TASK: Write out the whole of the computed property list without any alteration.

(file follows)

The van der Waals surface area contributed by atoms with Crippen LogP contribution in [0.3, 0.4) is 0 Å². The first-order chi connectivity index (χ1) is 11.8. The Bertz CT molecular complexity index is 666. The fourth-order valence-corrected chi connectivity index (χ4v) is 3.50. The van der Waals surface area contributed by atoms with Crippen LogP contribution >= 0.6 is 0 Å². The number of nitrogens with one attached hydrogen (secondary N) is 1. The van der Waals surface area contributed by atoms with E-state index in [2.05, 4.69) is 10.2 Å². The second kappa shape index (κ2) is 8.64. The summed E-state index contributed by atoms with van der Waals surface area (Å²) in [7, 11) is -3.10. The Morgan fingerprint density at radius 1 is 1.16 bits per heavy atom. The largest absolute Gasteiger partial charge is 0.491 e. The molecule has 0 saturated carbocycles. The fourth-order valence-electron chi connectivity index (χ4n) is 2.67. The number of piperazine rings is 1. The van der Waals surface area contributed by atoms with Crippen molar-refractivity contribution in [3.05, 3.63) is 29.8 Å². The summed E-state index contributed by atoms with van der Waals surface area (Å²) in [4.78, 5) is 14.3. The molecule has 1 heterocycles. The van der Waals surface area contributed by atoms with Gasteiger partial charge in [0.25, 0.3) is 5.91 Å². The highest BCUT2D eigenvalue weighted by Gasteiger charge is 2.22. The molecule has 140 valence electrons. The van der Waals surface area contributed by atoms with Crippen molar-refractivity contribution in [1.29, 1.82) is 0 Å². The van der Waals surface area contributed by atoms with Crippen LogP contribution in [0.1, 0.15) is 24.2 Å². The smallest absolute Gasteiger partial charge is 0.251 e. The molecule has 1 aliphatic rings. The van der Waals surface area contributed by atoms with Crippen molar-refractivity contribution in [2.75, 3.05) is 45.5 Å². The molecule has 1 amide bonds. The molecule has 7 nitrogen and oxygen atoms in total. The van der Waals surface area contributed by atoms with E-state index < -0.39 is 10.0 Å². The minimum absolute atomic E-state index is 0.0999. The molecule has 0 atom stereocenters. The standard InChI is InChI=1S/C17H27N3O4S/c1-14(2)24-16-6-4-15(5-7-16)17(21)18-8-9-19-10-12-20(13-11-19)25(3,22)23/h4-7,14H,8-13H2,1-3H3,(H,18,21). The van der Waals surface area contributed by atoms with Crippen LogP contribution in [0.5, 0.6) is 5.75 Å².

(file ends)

The van der Waals surface area contributed by atoms with Crippen LogP contribution in [0.3, 0.4) is 0 Å². The first-order chi connectivity index (χ1) is 11.8. The Bertz CT molecular complexity index is 666. The fourth-order valence-corrected chi connectivity index (χ4v) is 3.50. The van der Waals surface area contributed by atoms with Crippen LogP contribution >= 0.6 is 0 Å². The number of nitrogens with one attached hydrogen (secondary N) is 1. The van der Waals surface area contributed by atoms with E-state index in [2.05, 4.69) is 10.2 Å². The second kappa shape index (κ2) is 8.64. The summed E-state index contributed by atoms with van der Waals surface area (Å²) in [7, 11) is -3.10. The Morgan fingerprint density at radius 1 is 1.16 bits per heavy atom. The largest absolute Gasteiger partial charge is 0.491 e. The molecule has 0 saturated carbocycles. The fourth-order valence-electron chi connectivity index (χ4n) is 2.67. The number of piperazine rings is 1. The van der Waals surface area contributed by atoms with Crippen molar-refractivity contribution in [3.05, 3.63) is 29.8 Å². The summed E-state index contributed by atoms with van der Waals surface area (Å²) in [4.78, 5) is 14.3. The molecule has 1 heterocycles. The van der Waals surface area contributed by atoms with Gasteiger partial charge in [0.25, 0.3) is 5.91 Å². The highest BCUT2D eigenvalue weighted by Gasteiger charge is 2.22. The molecule has 140 valence electrons. The van der Waals surface area contributed by atoms with Crippen molar-refractivity contribution in [1.29, 1.82) is 0 Å². The van der Waals surface area contributed by atoms with Crippen LogP contribution in [0.1, 0.15) is 24.2 Å². The smallest absolute Gasteiger partial charge is 0.251 e. The molecule has 1 aliphatic rings. The van der Waals surface area contributed by atoms with Crippen molar-refractivity contribution in [2.75, 3.05) is 45.5 Å². The molecule has 1 amide bonds. The molecule has 7 nitrogen and oxygen atoms in total. The van der Waals surface area contributed by atoms with E-state index < -0.39 is 10.0 Å². The minimum absolute atomic E-state index is 0.0999. The molecule has 0 atom stereocenters. The standard InChI is InChI=1S/C17H27N3O4S/c1-14(2)24-16-6-4-15(5-7-16)17(21)18-8-9-19-10-12-20(13-11-19)25(3,22)23/h4-7,14H,8-13H2,1-3H3,(H,18,21). The van der Waals surface area contributed by atoms with Crippen LogP contribution in [0.5, 0.6) is 5.75 Å².